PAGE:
In “Lent,” the transformation of landscape isn’t creating an imagined imperial dream, as per Said’s Orientalism. Rather, the Oregon Channer sees in Jamaica is an extension of the landscape’s potential. Channer isn’t escaping or conquering; he’s turning up the soil to find another, buried aspect of Jamaica, one of his homes. “The remix is dub’s premise. Reggae conquers. Not maybe actual./But how it sees the world. There is more to say on this.” Channer highlights that he could say more because the nature of dub is that there is always more to say. A familiar track can be picked up by someone else who lives close by—Lee Perry, King Tubby, Scientist, Sly and Robbie—and twisted up, slowed down, spread out, till you can hear the Pacific Northwest rumbling in the Caribbean.
As with dub, so with poetry. Dub’s producers evoke touching grass in sweltering studios with no grass in sight (or not that kind of grass, in any case). Similarly, Channer isn’t actually walking through Jamaica any more than he’s walking through Oregon. Poetry is words for a place, not the place itself; as in records, the roots are uprooted.
“In some language somewhere there has to be/A word that means melancholicallybewildered,” Channer muses in “Unconsoled.” But there is no such place and no such language; meaning is always floating free of its source. He calls his neologism “[a]n anfractuous set of glottals, slipping vowels/Like a counterwailing helix of wet stone stairs.” The clotted mutli-syllabics roll around your tongue and throat, thick enough to taste, even as the imagery scuttles off into the abstract helix of metaphor, leaving Channer behind, melancholicallybewildered. In searching for a new place and a new meaning, though, you create that meaning. The word that means “melancholicallybewildered” is now “melancholicallybewildered,” and the language that it’s in is this one.
Channer quotes Marshall McLuhan—“We become what we behold”—in “Hurricane Suite,” a poem interspersed with photographs of flooding from the archives of The Providence Atheneum. The idea that we’re doomed to turn into the image or the place we craft for ourselves can be an ominous message if you see images as artificial projection. In creating a new language, a new image, or a new context, are we turning ourselves into empty, uncanny valley images?
But with a little tweaking and the turn of a few dials, “We become what we behold” can also be a consolation. Authenticity and community aren’t some sort of abandoned freight forever left behind. Your self is what you see (or hear) where you are right now—be it Tanglewood and Lizst or Oregon in Jamaica on Spear’s foggy road.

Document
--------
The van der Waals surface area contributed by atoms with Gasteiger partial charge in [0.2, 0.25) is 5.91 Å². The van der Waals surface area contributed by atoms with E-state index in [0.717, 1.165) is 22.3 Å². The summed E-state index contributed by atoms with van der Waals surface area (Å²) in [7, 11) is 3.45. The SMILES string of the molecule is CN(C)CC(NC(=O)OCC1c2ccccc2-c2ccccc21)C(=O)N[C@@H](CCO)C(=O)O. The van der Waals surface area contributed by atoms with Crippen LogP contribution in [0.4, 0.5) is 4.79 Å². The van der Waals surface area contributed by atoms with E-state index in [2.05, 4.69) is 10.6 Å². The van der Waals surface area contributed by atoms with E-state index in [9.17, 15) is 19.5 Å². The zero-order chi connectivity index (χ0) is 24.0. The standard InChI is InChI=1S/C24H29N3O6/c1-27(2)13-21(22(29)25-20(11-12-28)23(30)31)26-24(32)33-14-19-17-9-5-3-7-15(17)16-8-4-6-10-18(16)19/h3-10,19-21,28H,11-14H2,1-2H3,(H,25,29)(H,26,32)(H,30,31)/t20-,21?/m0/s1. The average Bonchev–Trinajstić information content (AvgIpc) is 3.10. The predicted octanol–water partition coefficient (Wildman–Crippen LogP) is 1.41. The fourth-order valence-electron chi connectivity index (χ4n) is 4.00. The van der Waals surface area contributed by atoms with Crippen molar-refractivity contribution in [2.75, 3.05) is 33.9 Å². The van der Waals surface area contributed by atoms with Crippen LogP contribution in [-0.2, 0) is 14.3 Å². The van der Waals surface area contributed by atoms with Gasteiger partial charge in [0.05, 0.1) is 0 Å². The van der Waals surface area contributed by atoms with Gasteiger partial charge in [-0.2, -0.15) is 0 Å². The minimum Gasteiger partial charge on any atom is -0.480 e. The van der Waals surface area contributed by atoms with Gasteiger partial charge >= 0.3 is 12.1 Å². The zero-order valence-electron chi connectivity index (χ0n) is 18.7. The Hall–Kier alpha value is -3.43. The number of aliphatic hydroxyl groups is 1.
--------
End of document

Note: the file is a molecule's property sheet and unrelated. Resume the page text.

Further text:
The first poem in Console is “Spumante.” Channer/the narrator is walking again, this time in a New England winter along the coast. He sees a dead, probably human-killed, whale, and identifies with it strongly:
There is slave in me, fat heritage
no fluke I’m invested with hurt,
echo of the hunted, located, natural
rights redacted, meagered to resource.
The whale, then, becomes a symbol of enslavement and exploitation; it has been displaced, as Channer’s ancestors were. To honor the dead, and to resettle himself, Channer turns to music when he gets back to his office, picking up his “Fender, ancient black thing”:
I hum, thumbing, fashion something of a home,
Some succor, pulse quick but steady as I deep dive
To dub. With it comes the baleen
Wheeze of mouth organs, plangent blue whoop.
I am dub and dub is water.
Water is where the whale lives, so becoming dub in the poem is becoming one with nature and with one’s natural place; it’s a lowering into where one belongs. But water also flows and changes shape; it’s a place that isn’t a place or that can be every place, a home living in some evanescent hum.
If you can put roots into water you can put roots into anywhere. It’s a matter of imagining yourself into the whale or the console or the New England shore. The dream of diaspora is that you can dream yourself into any place, and any place into you. “Seeing relations of what ought to be disparate/is my living, my burden, my habit, my gift,” Channer writes. And he quotes Peter Tosh, singing back as a kind of echo: “I am that I am I am I am I am.”
Noah Berlatsky (he/him) has a number of chapbooks forthcoming, including Send $19.99 for Supplements and Freedom (above/ground), No Devotions (LJMcD Communications) and It’s Fab (Origami Poems).